Apr. 19—BURLEY — Green shoots are starting to pop up on the 90,190 acres of
Restoration and seeding efforts started following the fire that was sparked
"I think the way it looks will be a shocker for folks," said District Ranger
The burned areas will appear "naked," despite the sprouts already coming up, but within two years it will begin to fill in, he said.
The fire provides opportunities for change and new growth.
"Visually it will be totally different," Thompson said. "But, it will be good too."
Too early to tell
The wind-driven fire jumped around and burned hot. From 40,000 feet up, what was left looks like a black mosaic pattern across the forest, Thompson said.
Erosion will occur, he said, but the extent is still unknown and the area will be under continual evaluation.
Thompson said after the fire was extinguished, an emergency response was launched to remove hazards like burned trees. Over the fall and winter, restoration efforts began, including mastication of juniper skeletons, which will help newly laid seed take root. To date, the
"It's still too early to tell how much of the seeding was successful," Thompson said. "There's still a lot of snow up there."
A week ago coming up through
The agency is working to secure more funding but they will wait for the optimal time to plant to ensure the best results, Thompson said.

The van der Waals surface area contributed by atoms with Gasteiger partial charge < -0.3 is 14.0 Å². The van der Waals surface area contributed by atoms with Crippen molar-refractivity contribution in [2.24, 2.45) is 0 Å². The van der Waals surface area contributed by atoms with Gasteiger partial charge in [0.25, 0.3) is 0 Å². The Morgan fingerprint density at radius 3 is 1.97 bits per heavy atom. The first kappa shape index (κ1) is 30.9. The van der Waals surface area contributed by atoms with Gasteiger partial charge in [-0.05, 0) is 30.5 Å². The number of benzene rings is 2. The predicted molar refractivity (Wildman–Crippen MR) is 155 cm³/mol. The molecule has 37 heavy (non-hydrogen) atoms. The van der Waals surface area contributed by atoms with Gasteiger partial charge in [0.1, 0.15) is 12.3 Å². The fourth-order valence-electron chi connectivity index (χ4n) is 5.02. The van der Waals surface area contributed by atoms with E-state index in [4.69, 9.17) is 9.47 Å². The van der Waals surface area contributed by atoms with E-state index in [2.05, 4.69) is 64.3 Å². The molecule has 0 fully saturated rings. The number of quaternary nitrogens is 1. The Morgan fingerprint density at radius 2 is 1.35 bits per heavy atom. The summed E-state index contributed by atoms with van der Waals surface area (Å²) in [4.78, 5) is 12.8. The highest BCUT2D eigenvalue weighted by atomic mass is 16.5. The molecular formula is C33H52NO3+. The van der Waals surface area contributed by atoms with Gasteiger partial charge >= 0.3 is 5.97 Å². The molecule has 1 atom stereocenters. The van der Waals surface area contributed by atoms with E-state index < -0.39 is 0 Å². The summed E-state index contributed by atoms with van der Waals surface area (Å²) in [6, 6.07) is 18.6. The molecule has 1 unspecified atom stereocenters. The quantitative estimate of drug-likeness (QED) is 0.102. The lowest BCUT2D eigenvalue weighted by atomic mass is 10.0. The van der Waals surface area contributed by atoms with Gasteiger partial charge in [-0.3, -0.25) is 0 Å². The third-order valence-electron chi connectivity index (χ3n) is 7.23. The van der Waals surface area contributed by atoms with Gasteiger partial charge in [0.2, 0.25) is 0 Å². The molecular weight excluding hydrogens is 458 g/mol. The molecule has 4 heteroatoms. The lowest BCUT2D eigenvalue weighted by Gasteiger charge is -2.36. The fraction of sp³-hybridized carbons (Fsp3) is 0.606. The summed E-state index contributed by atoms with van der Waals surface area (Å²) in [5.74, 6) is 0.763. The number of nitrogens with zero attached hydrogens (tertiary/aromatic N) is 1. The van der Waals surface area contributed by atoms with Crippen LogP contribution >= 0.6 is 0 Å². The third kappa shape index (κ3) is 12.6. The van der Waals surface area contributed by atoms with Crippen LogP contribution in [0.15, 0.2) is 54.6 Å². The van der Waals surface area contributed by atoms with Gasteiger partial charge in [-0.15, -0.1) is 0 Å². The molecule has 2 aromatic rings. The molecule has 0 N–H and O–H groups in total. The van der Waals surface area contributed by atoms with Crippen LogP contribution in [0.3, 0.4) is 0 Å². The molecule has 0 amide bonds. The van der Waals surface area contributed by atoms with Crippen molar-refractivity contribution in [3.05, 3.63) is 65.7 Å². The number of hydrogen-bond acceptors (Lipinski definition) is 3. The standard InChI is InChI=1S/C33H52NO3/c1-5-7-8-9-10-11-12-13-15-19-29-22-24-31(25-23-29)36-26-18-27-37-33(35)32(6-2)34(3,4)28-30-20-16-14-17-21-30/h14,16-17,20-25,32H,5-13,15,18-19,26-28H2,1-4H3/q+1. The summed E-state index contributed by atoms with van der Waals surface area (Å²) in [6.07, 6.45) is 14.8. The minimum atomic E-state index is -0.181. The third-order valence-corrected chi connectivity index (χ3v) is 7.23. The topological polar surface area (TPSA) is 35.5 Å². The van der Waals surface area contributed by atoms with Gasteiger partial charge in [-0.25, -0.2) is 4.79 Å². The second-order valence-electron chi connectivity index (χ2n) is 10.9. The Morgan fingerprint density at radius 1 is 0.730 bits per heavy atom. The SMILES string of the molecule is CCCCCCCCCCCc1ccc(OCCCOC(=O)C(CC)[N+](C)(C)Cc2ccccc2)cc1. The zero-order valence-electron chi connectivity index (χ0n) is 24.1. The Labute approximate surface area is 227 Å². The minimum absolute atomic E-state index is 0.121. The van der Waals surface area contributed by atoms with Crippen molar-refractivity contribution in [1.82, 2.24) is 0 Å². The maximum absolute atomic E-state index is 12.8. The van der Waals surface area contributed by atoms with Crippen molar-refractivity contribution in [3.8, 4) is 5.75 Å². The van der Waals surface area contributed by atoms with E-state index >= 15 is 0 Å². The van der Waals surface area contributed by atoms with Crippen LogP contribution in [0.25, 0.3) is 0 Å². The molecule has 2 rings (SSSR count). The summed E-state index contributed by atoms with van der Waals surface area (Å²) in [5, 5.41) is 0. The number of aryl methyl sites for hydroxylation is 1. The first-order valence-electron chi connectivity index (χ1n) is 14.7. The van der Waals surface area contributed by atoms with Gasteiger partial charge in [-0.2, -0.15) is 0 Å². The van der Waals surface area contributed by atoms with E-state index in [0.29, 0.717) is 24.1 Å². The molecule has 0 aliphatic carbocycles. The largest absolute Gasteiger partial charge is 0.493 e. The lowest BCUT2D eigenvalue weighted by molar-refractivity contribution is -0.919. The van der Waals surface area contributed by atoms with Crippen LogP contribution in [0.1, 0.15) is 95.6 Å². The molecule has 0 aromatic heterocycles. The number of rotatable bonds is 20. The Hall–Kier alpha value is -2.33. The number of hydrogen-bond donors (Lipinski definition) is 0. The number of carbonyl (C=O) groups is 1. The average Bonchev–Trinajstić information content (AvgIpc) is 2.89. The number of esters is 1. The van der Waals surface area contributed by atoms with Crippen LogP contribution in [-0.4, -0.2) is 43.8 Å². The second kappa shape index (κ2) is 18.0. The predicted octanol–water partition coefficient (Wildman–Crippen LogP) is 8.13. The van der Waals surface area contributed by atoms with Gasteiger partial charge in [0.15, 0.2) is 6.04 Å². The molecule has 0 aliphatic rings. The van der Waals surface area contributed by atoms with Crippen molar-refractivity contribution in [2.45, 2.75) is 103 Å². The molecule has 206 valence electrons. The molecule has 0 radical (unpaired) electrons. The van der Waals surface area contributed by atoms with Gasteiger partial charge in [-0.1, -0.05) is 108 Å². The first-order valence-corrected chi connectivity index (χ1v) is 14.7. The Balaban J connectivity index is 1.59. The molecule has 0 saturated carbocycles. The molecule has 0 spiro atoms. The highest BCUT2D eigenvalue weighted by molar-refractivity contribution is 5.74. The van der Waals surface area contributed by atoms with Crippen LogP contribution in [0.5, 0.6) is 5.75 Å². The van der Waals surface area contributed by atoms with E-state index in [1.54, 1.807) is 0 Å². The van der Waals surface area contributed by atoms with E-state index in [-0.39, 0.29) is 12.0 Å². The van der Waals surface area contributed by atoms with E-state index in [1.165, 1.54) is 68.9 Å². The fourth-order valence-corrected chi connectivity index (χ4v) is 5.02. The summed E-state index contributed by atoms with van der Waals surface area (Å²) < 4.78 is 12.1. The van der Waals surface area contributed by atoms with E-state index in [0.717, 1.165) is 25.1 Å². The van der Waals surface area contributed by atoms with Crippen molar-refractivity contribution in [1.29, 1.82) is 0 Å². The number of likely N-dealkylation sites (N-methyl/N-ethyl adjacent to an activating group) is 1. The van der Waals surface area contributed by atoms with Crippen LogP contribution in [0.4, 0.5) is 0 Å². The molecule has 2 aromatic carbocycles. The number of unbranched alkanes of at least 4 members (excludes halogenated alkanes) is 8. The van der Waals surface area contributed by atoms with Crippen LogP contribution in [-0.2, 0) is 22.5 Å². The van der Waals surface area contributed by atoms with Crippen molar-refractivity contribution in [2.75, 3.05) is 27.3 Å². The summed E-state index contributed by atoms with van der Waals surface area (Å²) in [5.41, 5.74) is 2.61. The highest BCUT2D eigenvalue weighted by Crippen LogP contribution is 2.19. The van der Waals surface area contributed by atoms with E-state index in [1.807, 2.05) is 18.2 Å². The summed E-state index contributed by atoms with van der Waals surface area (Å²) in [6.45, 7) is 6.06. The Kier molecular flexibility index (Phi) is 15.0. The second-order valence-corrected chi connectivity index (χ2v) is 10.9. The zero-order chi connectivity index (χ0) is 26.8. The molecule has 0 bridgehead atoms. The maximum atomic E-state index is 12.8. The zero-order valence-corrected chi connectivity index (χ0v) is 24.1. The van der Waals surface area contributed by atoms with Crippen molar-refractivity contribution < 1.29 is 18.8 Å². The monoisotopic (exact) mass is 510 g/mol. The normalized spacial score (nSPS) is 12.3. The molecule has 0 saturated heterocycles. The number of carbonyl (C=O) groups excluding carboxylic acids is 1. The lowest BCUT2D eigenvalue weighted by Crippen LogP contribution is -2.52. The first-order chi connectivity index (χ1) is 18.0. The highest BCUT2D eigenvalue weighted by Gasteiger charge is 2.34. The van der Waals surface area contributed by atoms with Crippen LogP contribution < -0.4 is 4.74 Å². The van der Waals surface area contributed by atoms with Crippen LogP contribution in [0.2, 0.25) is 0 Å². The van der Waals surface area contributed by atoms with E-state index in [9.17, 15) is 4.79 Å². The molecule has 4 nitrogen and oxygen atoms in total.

"Timing is very important," he said.
There was some wildlife loss but they don't know yet how the animals fared over the winter.
"We know they moved their winter range," he said.
Most of the roads have not suffered any washouts from the fire damage so far this spring, but the risk is still there and some roads may be difficult to travel due to packed ash.
"People shouldn't tear through the muddy roads, not only for their safety but to help keep the roads in place," Thompson said.
Last year, a lot of trails were torn up by off-road vehicles.
All trails and campgrounds in the area will remain closed until they can be accessed by a specialist for the risk of falling rock.
One campground in the
"My biggest concern is not getting anyone hurt," Thompson said. "There is always a little risk but I want to make sure everyone is safe."
"I think we're in pretty good shape," he said. "This summer will be tough but we are ready to move forward. There is opportunity here to do some things that needed done and work with our partners."
The fire will give the agency an opportunity to tackle some projects like the Rock Creek Corridor Plan and upgrading
This spring BLM staff also planted 15,000
"It is really too early to tell the success of the rehab efforts so far,"
The BLM has three grazing allotments that burned and were seeded. Seeded areas will be rested from grazing until the agency's stabilization and restoration objectives are met, she said.
Thompson said they have purchased the materials to replace grazing allotment infrastructure lost during the fire including water troughs and fencing, but it hasn't been put in place yet.
"They (the grazing permittees) have been great to work with along with all of our partners," Thompson said.
Other agencies, organizations and clubs have stepped up to help evaluate, provide funding and work on restoration projects, he said. And it couldn't be done without everyone working as a team.
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